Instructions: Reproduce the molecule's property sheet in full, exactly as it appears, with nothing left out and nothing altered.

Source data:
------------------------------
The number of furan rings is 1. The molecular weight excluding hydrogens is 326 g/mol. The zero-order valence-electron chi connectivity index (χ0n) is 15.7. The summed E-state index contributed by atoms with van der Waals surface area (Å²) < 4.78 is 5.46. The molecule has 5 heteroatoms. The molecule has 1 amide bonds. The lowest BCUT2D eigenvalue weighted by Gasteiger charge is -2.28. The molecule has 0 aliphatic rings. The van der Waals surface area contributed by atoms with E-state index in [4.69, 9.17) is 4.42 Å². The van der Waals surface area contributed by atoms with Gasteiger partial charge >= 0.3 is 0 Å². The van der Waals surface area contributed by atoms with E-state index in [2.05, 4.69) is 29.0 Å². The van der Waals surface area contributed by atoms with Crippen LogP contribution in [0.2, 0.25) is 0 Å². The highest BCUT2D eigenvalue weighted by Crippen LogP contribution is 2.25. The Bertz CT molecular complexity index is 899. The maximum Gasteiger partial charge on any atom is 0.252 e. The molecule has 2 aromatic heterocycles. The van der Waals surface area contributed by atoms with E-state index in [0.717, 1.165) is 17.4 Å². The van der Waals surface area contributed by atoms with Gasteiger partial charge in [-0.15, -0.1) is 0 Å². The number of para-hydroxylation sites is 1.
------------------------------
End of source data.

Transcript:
The number of furan rings is 1. The molecular weight excluding hydrogens is 326 g/mol. The zero-order valence-electron chi connectivity index (χ0n) is 15.7. The summed E-state index contributed by atoms with van der Waals surface area (Å²) < 4.78 is 5.46. The molecule has 5 heteroatoms. The molecule has 1 amide bonds. The lowest BCUT2D eigenvalue weighted by Gasteiger charge is -2.28. The molecule has 0 aliphatic rings. The van der Waals surface area contributed by atoms with E-state index in [4.69, 9.17) is 4.42 Å². The van der Waals surface area contributed by atoms with Gasteiger partial charge >= 0.3 is 0 Å². The van der Waals surface area contributed by atoms with E-state index in [2.05, 4.69) is 29.0 Å². The van der Waals surface area contributed by atoms with Crippen LogP contribution in [0.2, 0.25) is 0 Å². The highest BCUT2D eigenvalue weighted by Crippen LogP contribution is 2.25. The Bertz CT molecular complexity index is 899. The maximum Gasteiger partial charge on any atom is 0.252 e. The molecule has 2 aromatic heterocycles. The van der Waals surface area contributed by atoms with E-state index in [0.717, 1.165) is 17.4 Å². The van der Waals surface area contributed by atoms with Gasteiger partial charge in [-0.15, -0.1) is 0 Å². The number of para-hydroxylation sites is 1.